Wayfair recently announced the launch of Wayfair Design Services — a two-tiered service for consumers who don’t just want to buy furniture, but would actually like some advice on what to buy from an expert.

The service comes in two forms. Lite is for the design-savvy customer who wants a little bit of help editing and polishing a look and costs $79. The Classic package is for the more needy customer and includes phone contact with the designer, a custom floor plan and 2D room design rendering.

To use the service, customers complete style surveys that come with preferences and goals, and then choose favorite looks and designers for the starting point. The customer and the designer then collaborate on the concept, design and shopping list — via phone or Wayfair’s newly-launched messaging platform. And, of course, all the goods are easy to then add to a shopping cart, click and purchase.

“With Design Services, Wayfair is helping to connect the dots for customers who are designing an entirely new space or simply redecorating,” Wayfair Head of Design Services Blair Kenary said. “This new service takes the guesswork out of shopping for the home by allowing anyone to work with a talented professional, at a price they can afford, to make their personal design vision a reality.”

The Complex Future

Wayfair, going forward, has two main issues as it tries to build its ecosystem. The first is competition, of which there is suddenly a lot when it comes to moving digital furnishings — and much of what Wayfair offers can be found elsewhere. Amazon has massively bulked up its home furnishings offerings, and is expected to continue to do so.  The online giant more than tripled its furniture sales to $4 billion between 2015 to 2017, according to One Click Retail.

“Amazon Home has flown under the radar, but you can tell that they’re starting to put a lot more energy into the space,” said Meaghan Werle, an analyst with Kantar Retail.

Home Depot launched a similar designer partnership program with online decorator startup Laurel & Wolf — and has also intensified its push in home furnishings and online delivery in the last year — and those investments are ongoing. Houzz, Overstock and Target have all incorporated AR/VR into their digital home furnishing sales operations.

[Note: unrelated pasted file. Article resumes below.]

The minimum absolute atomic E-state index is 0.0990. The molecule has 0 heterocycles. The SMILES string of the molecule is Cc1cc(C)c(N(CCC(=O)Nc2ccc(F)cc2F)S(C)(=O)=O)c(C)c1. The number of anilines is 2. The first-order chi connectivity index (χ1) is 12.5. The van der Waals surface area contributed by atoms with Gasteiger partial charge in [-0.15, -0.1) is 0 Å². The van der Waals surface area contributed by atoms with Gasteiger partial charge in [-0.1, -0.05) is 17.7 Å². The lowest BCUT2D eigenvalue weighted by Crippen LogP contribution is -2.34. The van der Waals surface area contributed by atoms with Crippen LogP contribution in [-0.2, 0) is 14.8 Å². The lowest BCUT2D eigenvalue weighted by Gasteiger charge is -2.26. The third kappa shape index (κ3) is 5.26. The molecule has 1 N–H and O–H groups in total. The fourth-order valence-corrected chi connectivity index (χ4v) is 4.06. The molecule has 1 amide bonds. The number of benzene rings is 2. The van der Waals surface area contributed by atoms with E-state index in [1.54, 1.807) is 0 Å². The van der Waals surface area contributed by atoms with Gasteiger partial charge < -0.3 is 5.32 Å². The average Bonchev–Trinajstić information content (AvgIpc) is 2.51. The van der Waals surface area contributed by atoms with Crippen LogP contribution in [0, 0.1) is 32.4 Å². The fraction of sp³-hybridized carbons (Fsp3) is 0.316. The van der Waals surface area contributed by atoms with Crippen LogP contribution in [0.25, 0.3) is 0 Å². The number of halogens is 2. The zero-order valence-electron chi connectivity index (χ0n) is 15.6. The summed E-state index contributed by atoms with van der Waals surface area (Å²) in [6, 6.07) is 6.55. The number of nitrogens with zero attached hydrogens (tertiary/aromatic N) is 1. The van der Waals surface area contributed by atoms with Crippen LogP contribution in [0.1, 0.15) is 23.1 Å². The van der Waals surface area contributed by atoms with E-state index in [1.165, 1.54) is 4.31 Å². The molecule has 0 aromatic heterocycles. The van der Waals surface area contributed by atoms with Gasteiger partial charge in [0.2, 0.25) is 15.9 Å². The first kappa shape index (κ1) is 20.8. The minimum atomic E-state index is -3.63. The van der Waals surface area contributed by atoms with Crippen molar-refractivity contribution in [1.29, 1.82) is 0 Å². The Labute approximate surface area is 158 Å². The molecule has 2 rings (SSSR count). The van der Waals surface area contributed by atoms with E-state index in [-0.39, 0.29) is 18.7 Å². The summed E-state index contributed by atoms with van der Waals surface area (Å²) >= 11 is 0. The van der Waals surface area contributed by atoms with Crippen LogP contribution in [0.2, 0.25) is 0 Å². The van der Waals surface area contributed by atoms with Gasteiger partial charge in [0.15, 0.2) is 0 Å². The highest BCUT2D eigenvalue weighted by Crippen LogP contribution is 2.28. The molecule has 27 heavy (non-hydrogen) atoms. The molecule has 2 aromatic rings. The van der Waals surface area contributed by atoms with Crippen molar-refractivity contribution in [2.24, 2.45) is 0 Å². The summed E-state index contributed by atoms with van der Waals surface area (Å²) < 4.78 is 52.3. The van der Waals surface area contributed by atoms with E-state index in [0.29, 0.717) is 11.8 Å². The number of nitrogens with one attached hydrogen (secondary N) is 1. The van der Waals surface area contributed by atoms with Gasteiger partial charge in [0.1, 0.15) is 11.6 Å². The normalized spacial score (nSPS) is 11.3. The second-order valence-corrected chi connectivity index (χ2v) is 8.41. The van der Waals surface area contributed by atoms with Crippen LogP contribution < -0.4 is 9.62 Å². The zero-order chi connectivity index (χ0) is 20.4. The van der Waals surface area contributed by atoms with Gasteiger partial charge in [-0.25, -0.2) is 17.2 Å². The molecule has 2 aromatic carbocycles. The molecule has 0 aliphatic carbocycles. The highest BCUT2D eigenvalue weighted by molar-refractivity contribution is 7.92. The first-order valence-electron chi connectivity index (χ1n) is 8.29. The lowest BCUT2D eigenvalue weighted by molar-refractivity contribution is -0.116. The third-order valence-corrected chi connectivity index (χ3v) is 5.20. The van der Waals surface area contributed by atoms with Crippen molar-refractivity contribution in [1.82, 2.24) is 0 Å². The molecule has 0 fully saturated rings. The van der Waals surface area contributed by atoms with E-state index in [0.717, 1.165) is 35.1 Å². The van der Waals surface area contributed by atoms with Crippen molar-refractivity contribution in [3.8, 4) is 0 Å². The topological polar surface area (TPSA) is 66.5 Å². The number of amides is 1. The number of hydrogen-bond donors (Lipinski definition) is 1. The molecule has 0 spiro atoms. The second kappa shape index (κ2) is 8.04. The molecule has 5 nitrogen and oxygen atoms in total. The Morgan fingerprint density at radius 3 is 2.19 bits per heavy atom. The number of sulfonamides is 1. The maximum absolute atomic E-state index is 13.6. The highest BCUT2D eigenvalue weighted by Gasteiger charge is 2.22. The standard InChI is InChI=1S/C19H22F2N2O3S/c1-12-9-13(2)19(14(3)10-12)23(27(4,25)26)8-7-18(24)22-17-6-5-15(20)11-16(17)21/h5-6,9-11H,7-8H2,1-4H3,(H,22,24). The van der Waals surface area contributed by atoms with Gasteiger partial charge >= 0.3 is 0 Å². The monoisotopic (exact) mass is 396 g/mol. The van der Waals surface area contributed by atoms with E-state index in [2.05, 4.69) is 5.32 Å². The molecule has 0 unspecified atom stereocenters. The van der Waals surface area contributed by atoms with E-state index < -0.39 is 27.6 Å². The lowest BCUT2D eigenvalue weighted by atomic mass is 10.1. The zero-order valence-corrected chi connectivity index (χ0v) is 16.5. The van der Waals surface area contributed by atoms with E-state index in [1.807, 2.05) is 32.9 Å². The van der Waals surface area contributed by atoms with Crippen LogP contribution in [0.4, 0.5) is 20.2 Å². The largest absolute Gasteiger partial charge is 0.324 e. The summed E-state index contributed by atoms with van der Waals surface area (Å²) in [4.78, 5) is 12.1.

What Wayfair has on all of these firms, of course, is a complete ecosystem that none of them has quite put together. One could try shopping at all of those other retailers, but Wayfair’s ecosystem play is taking all of the diffuse functions offered across home furnishings players in aggregate and putting it all under one roof.  So far that is working — Wayfair is far and away the leader in the segment.

But its second problem attracts more attention — it is not, nor has it ever been, profitable. In fact, the more it sells, the more money it seems to lose.

Earlier this month, Wayfair reported that second quarter direct retail net revenue rose 48.8 percent year over year to $1.6 billion — the largest year over year direct retail dollar growth in the company’s history. It also reported that active customers in rose 34 percent to 12.8 million, as of June 30.

But, net loss in the quarter was $100.7 million, and adjusted earnings were negative $34.8 million, or negative 2.1 percent of total net revenue.

Wayfair has responded that its lack of profitability is a function of its focus on growth — a refrain familiar to anyone who remembers the early days of Amazon’s ascension from online bookshop to the web’s largest ecosystem. But, Amazon has its cloud services business and third party marketplace — both of which have been its major profit drivers in recent years.

Wayfair has neither of those things, which makes its path to profitability more of an open question — but one worth waiting for the answer to.

Wayfair as a simple eCommerce business may not have a lot of profitability potential natively. But the Wayfair home furnishing ecosystem properly constituted and sufficiently service-rich and perhaps omnichannel?

That might actually make some money.